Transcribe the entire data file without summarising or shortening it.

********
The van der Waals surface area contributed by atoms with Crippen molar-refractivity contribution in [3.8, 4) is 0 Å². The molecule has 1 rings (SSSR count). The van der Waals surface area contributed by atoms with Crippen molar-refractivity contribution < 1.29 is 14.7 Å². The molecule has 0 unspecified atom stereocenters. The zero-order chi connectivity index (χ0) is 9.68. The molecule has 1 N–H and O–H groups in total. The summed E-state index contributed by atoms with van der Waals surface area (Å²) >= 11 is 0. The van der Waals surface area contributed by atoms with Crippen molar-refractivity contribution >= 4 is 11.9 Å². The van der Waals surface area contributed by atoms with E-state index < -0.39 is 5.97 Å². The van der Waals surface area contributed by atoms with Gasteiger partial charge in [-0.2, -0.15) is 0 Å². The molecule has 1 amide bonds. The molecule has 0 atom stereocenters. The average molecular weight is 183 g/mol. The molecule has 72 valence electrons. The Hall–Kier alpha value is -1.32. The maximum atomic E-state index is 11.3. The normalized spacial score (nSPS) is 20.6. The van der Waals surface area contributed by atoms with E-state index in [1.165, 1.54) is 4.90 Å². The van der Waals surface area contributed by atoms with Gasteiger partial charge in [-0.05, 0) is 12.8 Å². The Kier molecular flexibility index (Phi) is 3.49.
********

The van der Waals surface area contributed by atoms with Crippen molar-refractivity contribution in [3.8, 4) is 0 Å². The molecule has 1 rings (SSSR count). The van der Waals surface area contributed by atoms with Crippen molar-refractivity contribution < 1.29 is 14.7 Å². The molecule has 0 unspecified atom stereocenters. The zero-order chi connectivity index (χ0) is 9.68. The molecule has 1 N–H and O–H groups in total. The summed E-state index contributed by atoms with van der Waals surface area (Å²) >= 11 is 0. The van der Waals surface area contributed by atoms with Crippen molar-refractivity contribution >= 4 is 11.9 Å². The van der Waals surface area contributed by atoms with E-state index < -0.39 is 5.97 Å². The van der Waals surface area contributed by atoms with Gasteiger partial charge in [-0.2, -0.15) is 0 Å². The molecule has 1 amide bonds. The molecule has 0 atom stereocenters. The average molecular weight is 183 g/mol. The molecule has 72 valence electrons. The Hall–Kier alpha value is -1.32. The maximum atomic E-state index is 11.3. The normalized spacial score (nSPS) is 20.6. The van der Waals surface area contributed by atoms with E-state index in [1.165, 1.54) is 4.90 Å². The van der Waals surface area contributed by atoms with Gasteiger partial charge in [-0.05, 0) is 12.8 Å². The Kier molecular flexibility index (Phi) is 3.49.